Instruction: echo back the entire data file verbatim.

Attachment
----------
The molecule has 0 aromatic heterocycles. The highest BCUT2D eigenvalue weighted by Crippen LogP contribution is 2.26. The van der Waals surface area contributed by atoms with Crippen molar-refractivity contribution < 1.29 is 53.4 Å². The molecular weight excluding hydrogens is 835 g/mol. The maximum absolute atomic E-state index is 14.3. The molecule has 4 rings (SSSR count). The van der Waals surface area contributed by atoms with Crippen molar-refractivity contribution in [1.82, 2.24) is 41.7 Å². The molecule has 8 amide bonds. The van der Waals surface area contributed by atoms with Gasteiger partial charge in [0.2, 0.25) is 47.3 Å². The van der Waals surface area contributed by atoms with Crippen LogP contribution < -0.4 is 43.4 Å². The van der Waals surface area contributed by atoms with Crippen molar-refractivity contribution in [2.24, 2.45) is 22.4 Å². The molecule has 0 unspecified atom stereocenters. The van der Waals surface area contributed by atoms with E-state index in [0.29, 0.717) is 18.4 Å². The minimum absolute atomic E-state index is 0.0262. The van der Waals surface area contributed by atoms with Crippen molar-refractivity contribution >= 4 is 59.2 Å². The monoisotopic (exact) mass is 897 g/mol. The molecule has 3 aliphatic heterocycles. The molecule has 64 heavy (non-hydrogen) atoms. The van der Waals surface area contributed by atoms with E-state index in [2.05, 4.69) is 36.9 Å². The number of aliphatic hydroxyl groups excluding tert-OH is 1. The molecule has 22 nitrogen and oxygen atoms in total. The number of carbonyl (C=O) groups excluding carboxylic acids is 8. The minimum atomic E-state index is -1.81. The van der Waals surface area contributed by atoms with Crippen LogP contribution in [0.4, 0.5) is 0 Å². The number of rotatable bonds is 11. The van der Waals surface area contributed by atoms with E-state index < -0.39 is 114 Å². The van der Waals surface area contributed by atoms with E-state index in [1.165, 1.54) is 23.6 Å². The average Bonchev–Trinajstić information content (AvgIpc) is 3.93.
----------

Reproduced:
The molecule has 0 aromatic heterocycles. The highest BCUT2D eigenvalue weighted by Crippen LogP contribution is 2.26. The van der Waals surface area contributed by atoms with Crippen molar-refractivity contribution < 1.29 is 53.4 Å². The molecular weight excluding hydrogens is 835 g/mol. The maximum absolute atomic E-state index is 14.3. The molecule has 4 rings (SSSR count). The van der Waals surface area contributed by atoms with Crippen molar-refractivity contribution in [1.82, 2.24) is 41.7 Å². The molecule has 8 amide bonds. The van der Waals surface area contributed by atoms with Gasteiger partial charge in [0.2, 0.25) is 47.3 Å². The van der Waals surface area contributed by atoms with Crippen LogP contribution < -0.4 is 43.4 Å². The van der Waals surface area contributed by atoms with Crippen molar-refractivity contribution in [2.24, 2.45) is 22.4 Å². The molecule has 0 unspecified atom stereocenters. The van der Waals surface area contributed by atoms with E-state index in [0.29, 0.717) is 18.4 Å². The minimum absolute atomic E-state index is 0.0262. The van der Waals surface area contributed by atoms with Crippen molar-refractivity contribution >= 4 is 59.2 Å². The monoisotopic (exact) mass is 897 g/mol. The molecule has 3 aliphatic heterocycles. The molecule has 64 heavy (non-hydrogen) atoms. The van der Waals surface area contributed by atoms with E-state index in [2.05, 4.69) is 36.9 Å². The number of aliphatic hydroxyl groups excluding tert-OH is 1. The molecule has 22 nitrogen and oxygen atoms in total. The number of carbonyl (C=O) groups excluding carboxylic acids is 8. The minimum atomic E-state index is -1.81. The van der Waals surface area contributed by atoms with Crippen LogP contribution in [0.4, 0.5) is 0 Å². The number of rotatable bonds is 11. The van der Waals surface area contributed by atoms with E-state index < -0.39 is 114 Å². The van der Waals surface area contributed by atoms with E-state index in [1.165, 1.54) is 23.6 Å². The average Bonchev–Trinajstić information content (AvgIpc) is 3.93.